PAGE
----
We’ll start with the promotion of the event.

The convention took place on November 14, but a difficult-to-ignore sensation of dissonance began to creep in before it even kicked off. To promote the event, Twitch sent themed trailers decked out with Twitch merch to select streamers—which streamers began tweeting about on November 13. While the streamers who’d received the vehicles seemed pleased, the response from many others was uniform: Why was Twitch spending money on glitzy trailers when it should’ve been putting every penny it could toward licensing music, thereby beheading the DMCA dragon currently terrorizing the platform?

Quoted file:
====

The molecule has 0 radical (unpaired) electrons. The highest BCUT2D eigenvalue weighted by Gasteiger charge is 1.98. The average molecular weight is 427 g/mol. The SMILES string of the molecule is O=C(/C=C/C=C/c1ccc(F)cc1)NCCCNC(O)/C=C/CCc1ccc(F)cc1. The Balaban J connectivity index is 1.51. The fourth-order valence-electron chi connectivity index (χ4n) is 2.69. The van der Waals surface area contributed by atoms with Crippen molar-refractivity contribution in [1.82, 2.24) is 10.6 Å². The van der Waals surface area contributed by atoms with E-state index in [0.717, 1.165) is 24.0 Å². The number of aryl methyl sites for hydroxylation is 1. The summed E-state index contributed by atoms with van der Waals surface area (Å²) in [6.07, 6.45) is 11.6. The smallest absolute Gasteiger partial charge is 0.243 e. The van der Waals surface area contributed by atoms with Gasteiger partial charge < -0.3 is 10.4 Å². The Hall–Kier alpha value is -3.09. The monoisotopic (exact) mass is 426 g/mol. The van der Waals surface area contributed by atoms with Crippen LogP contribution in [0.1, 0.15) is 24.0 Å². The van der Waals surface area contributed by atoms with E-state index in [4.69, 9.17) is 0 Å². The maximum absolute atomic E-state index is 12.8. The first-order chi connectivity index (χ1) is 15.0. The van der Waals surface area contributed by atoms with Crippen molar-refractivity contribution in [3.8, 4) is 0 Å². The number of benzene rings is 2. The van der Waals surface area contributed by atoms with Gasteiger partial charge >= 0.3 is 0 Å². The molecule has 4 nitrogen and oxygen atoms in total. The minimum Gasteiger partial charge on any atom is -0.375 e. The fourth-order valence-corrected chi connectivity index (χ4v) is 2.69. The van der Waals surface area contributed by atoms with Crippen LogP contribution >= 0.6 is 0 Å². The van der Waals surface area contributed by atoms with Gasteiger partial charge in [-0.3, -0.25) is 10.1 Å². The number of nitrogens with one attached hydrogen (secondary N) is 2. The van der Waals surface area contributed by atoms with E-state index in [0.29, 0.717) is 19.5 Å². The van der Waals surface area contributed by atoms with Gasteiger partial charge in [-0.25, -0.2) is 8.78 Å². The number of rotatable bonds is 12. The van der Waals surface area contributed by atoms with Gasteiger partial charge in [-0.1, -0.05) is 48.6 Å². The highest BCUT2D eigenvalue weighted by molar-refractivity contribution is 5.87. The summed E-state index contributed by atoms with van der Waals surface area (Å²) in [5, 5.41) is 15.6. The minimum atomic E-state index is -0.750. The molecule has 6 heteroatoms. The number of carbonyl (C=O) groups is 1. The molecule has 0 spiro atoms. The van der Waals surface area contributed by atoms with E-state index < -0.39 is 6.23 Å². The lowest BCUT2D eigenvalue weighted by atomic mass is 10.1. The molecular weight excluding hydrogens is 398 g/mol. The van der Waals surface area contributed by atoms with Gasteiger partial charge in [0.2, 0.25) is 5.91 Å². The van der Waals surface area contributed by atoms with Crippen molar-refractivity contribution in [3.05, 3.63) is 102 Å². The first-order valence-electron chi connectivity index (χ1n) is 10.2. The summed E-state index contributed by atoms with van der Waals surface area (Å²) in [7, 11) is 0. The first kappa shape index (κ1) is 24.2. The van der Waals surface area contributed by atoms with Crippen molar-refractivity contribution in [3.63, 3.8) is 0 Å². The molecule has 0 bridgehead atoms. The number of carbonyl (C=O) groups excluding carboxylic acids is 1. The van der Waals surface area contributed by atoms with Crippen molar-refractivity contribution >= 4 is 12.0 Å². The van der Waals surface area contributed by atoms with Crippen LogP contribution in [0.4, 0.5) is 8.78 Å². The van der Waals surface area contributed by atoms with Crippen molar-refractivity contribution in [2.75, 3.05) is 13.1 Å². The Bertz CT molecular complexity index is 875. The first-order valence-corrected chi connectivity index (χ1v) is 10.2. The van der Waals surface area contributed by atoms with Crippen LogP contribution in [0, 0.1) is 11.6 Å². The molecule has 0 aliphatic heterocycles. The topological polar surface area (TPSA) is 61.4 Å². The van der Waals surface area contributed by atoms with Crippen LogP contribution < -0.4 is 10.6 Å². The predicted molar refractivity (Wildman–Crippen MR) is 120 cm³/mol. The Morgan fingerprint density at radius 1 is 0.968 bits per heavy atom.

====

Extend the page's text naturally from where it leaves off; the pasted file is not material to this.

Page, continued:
Of course, the teams at Twitch that handle event planning and DMCA-related matters are very different, and this question ignores the reality of how budgeting tends to work at large companies. However, the broader sentiment from streamers was understandable; over the course of the past month, Twitch has massively eroded community trust by leaving streamers high and dry when the music industry finally came to collect its toll, forcing streamers to delete their entire histories instead of providing them with alternatives—or even accessible means of contesting copyright claims. During the lead-up to GlitchCon, streamers were not exactly in a celebratory mood.